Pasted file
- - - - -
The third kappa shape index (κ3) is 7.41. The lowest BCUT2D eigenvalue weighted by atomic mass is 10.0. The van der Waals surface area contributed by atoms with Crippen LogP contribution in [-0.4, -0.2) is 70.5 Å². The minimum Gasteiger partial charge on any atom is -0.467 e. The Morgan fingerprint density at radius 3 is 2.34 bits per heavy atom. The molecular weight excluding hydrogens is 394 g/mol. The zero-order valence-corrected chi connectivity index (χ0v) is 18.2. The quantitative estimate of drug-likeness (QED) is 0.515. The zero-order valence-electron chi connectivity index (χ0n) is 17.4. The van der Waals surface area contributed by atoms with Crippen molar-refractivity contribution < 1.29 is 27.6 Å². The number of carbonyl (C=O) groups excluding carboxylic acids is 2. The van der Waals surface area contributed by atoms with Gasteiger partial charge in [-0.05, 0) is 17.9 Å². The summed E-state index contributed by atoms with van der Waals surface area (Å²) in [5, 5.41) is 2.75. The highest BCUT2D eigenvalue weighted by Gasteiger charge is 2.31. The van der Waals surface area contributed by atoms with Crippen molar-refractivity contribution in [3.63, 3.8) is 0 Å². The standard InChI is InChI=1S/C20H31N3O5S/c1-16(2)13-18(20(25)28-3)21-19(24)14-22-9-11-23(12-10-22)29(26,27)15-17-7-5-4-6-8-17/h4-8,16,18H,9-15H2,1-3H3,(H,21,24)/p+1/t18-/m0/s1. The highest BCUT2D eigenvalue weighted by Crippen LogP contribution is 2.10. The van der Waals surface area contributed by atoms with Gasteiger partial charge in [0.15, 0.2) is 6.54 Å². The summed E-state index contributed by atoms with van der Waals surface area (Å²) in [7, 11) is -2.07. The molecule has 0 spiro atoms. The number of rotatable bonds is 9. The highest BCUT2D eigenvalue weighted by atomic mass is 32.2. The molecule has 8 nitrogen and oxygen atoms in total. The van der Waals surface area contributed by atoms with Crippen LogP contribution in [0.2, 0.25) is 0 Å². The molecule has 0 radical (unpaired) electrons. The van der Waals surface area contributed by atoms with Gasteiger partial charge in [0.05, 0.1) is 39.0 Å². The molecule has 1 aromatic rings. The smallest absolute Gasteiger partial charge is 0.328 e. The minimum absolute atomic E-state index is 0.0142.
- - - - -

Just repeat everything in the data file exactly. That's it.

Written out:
The third kappa shape index (κ3) is 7.41. The lowest BCUT2D eigenvalue weighted by atomic mass is 10.0. The van der Waals surface area contributed by atoms with Crippen LogP contribution in [-0.4, -0.2) is 70.5 Å². The minimum Gasteiger partial charge on any atom is -0.467 e. The Morgan fingerprint density at radius 3 is 2.34 bits per heavy atom. The molecular weight excluding hydrogens is 394 g/mol. The zero-order valence-corrected chi connectivity index (χ0v) is 18.2. The quantitative estimate of drug-likeness (QED) is 0.515. The zero-order valence-electron chi connectivity index (χ0n) is 17.4. The van der Waals surface area contributed by atoms with Crippen molar-refractivity contribution < 1.29 is 27.6 Å². The number of carbonyl (C=O) groups excluding carboxylic acids is 2. The van der Waals surface area contributed by atoms with Gasteiger partial charge in [-0.05, 0) is 17.9 Å². The summed E-state index contributed by atoms with van der Waals surface area (Å²) in [5, 5.41) is 2.75. The highest BCUT2D eigenvalue weighted by Gasteiger charge is 2.31. The van der Waals surface area contributed by atoms with Crippen molar-refractivity contribution in [3.63, 3.8) is 0 Å². The standard InChI is InChI=1S/C20H31N3O5S/c1-16(2)13-18(20(25)28-3)21-19(24)14-22-9-11-23(12-10-22)29(26,27)15-17-7-5-4-6-8-17/h4-8,16,18H,9-15H2,1-3H3,(H,21,24)/p+1/t18-/m0/s1. The highest BCUT2D eigenvalue weighted by Crippen LogP contribution is 2.10. The van der Waals surface area contributed by atoms with Gasteiger partial charge in [0.15, 0.2) is 6.54 Å². The summed E-state index contributed by atoms with van der Waals surface area (Å²) in [7, 11) is -2.07. The molecule has 0 spiro atoms. The number of rotatable bonds is 9. The highest BCUT2D eigenvalue weighted by atomic mass is 32.2. The molecule has 8 nitrogen and oxygen atoms in total. The van der Waals surface area contributed by atoms with Crippen LogP contribution in [0.2, 0.25) is 0 Å². The molecule has 0 radical (unpaired) electrons. The van der Waals surface area contributed by atoms with Gasteiger partial charge in [0.05, 0.1) is 39.0 Å². The molecule has 1 aromatic rings. The smallest absolute Gasteiger partial charge is 0.328 e. The minimum absolute atomic E-state index is 0.0142.